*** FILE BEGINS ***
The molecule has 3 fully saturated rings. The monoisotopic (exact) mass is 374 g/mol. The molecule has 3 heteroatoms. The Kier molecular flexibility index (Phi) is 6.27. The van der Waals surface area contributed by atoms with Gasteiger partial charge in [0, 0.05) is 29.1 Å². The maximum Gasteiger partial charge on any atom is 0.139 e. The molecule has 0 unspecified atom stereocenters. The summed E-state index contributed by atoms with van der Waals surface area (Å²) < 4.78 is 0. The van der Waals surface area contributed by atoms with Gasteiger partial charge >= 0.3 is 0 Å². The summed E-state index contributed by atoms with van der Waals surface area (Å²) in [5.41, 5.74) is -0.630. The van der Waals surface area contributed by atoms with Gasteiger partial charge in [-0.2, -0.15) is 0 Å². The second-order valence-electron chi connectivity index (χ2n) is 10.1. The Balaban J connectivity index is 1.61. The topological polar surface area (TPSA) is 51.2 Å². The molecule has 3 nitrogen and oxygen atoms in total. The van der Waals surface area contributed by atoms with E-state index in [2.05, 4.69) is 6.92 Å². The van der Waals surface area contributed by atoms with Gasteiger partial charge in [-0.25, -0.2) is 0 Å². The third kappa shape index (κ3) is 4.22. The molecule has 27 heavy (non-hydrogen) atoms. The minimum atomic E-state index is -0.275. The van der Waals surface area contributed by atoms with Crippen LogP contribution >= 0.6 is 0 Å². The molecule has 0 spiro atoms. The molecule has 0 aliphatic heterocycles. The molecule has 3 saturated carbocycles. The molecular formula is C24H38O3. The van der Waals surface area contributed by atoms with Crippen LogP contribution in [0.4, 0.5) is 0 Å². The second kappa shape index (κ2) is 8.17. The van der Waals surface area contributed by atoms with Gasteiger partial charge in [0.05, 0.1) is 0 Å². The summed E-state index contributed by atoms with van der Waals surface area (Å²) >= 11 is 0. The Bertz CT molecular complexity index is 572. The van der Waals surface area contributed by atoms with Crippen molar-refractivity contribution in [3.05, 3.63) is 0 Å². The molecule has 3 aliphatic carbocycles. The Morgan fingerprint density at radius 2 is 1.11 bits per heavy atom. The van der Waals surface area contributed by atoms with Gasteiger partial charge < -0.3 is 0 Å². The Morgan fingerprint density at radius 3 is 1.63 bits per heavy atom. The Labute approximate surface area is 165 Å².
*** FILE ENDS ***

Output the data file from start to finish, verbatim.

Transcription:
The molecule has 3 fully saturated rings. The monoisotopic (exact) mass is 374 g/mol. The molecule has 3 heteroatoms. The Kier molecular flexibility index (Phi) is 6.27. The van der Waals surface area contributed by atoms with Gasteiger partial charge in [0, 0.05) is 29.1 Å². The maximum Gasteiger partial charge on any atom is 0.139 e. The molecule has 0 unspecified atom stereocenters. The summed E-state index contributed by atoms with van der Waals surface area (Å²) < 4.78 is 0. The van der Waals surface area contributed by atoms with Gasteiger partial charge >= 0.3 is 0 Å². The summed E-state index contributed by atoms with van der Waals surface area (Å²) in [5.41, 5.74) is -0.630. The van der Waals surface area contributed by atoms with Gasteiger partial charge in [-0.2, -0.15) is 0 Å². The second-order valence-electron chi connectivity index (χ2n) is 10.1. The Balaban J connectivity index is 1.61. The topological polar surface area (TPSA) is 51.2 Å². The molecule has 3 nitrogen and oxygen atoms in total. The van der Waals surface area contributed by atoms with E-state index in [2.05, 4.69) is 6.92 Å². The van der Waals surface area contributed by atoms with Gasteiger partial charge in [-0.25, -0.2) is 0 Å². The third kappa shape index (κ3) is 4.22. The molecule has 27 heavy (non-hydrogen) atoms. The minimum atomic E-state index is -0.275. The van der Waals surface area contributed by atoms with Crippen LogP contribution >= 0.6 is 0 Å². The molecule has 0 spiro atoms. The molecule has 0 aliphatic heterocycles. The molecule has 3 saturated carbocycles. The molecular formula is C24H38O3. The van der Waals surface area contributed by atoms with Crippen LogP contribution in [0.4, 0.5) is 0 Å². The second kappa shape index (κ2) is 8.17. The van der Waals surface area contributed by atoms with Gasteiger partial charge in [0.05, 0.1) is 0 Å². The summed E-state index contributed by atoms with van der Waals surface area (Å²) >= 11 is 0. The Bertz CT molecular complexity index is 572. The van der Waals surface area contributed by atoms with Crippen molar-refractivity contribution in [3.05, 3.63) is 0 Å². The molecule has 3 aliphatic carbocycles. The Morgan fingerprint density at radius 2 is 1.11 bits per heavy atom. The van der Waals surface area contributed by atoms with Gasteiger partial charge < -0.3 is 0 Å². The Morgan fingerprint density at radius 3 is 1.63 bits per heavy atom. The Labute approximate surface area is 165 Å².